New voices alive and well in SA theatre

New voices alive and well in SA theatre

As a theatre critic and a person who has, through the years, contributed to the creation of new work (and work opportunities) for young thespians in the city it is interesting to see where our young talents’ minds are at. A few weeks ago I wrote about the very young (schools) drama competition that was already encouraging enough to identify young acting talent.
Two incidents underpin my thoughts for this week. They are linked, and perhaps fortuitously so, so that I may write my few lines about “new voices”. And this time it is more about the all-encompassing theatre maker – from writing to producing and all in between.

The first association is the advisory committee that I serve on for Arstcape, called “The New Voices Programme” – one that affords theatre makers the opportunity to apply to have their work produced at a festival of new writing in October. We had our selection meeting on Friday last, and in preparation for that meeting we had read close to 30 shortlisted scripts, and all of us filled out a standardised report that we compared at the meeting.

The main purpose of the meeting was to whittle them down to the top four that will become the staged work. Needless to say, it is an onerous task as each of us rooted for the ones that we thought had the edge over others. Long story short – it did make us think and debate what constitutes new voices in this day and age of our country’s development and it certainly gave us insights into (especially) young theatre makers’ minds. Questions such as: to what extent do the four chosen ones represent the history of our country?

Do we only go for fictional stories or do we need an oral history that documents our rich past, which, to date, on our stages, largely constituted white people’s histories? And how do we bridge the gap between the languages etc etc. These are important questions, as we want to identify marginalised voices. I may not say anything about the results but I can report that I am happy with the decisions…so look out for these new productions in October, and please support them.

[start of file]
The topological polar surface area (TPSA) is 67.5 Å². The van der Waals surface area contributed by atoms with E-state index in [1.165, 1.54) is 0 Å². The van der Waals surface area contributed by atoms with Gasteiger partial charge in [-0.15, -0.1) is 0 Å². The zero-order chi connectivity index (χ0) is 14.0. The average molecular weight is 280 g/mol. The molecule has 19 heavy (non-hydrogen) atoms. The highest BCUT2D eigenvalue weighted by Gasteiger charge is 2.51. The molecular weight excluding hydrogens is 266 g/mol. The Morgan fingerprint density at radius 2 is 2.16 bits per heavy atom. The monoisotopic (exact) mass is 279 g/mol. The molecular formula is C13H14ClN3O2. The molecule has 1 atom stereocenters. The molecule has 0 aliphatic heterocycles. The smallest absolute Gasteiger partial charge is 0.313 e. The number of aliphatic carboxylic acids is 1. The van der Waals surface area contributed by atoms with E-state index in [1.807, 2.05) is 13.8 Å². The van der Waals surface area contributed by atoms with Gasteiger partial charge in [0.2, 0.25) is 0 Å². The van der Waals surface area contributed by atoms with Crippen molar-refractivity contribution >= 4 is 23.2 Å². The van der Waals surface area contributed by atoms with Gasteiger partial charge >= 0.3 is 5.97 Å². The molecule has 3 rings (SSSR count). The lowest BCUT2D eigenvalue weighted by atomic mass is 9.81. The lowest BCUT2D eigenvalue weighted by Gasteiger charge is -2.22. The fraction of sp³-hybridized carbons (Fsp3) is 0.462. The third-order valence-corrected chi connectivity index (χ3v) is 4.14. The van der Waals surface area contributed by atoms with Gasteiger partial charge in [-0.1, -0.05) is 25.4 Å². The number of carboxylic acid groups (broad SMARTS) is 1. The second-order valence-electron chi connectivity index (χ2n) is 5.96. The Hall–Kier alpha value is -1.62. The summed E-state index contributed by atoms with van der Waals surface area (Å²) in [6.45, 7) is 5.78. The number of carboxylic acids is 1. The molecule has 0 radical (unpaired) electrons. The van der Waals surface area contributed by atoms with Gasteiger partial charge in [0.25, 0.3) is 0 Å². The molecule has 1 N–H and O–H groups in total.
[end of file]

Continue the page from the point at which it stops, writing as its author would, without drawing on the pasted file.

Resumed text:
The second part of my concomitance with new voices was at AFDA’s Experimental Festival, showcasing their students’ work in film, television and live performance. I was asked to be a critic of the fourth years’ play that they are taking to the Grahamstown Festival next week. And again, I was gratifyingly reminded that our young, fresh voices are alive and well…they just need the right vehicles through which (and through whom) their voices can be heard and their immense talents can be expressed. I saw ‘Confession Sessions’ directed by Megan Furniss as workshopped by the four students who wrote and acted in it. And what an awesome foursome they are. Stories woven together so slickly, where pathos and parody coalesce with ease, much like hatred and love live side by side in one heart, like the proverbial yin and yang.

Now remember, these are young students – early 20’s. It is billed as an “experimental” piece of theatre and still, the text is as erudite as any professional production and their performances as meritorious as some of our finest out there.

The process was encouraging. Two theatre critics were asked to be the “external eyes” before it goes off to The National Arts Festival and to lead a Q & A following the performance. The four sat at the foot of the stage and adeptly answered questions the audience had regarding their production.

Even more inspiring, was that the Dean of the school was at the performance, also asking her questions as an ordinary audience member.
As I drove home from Observatory on that cold, wet evening, I thought: If this is where we are heading with young people, new voices and theatre, then half the job is not only done but in very competent hands. Perhaps now we need to turn our attention to the people with money to invest in these productions, and to developing appreciative, yet critical audiences that will raise the bar even further.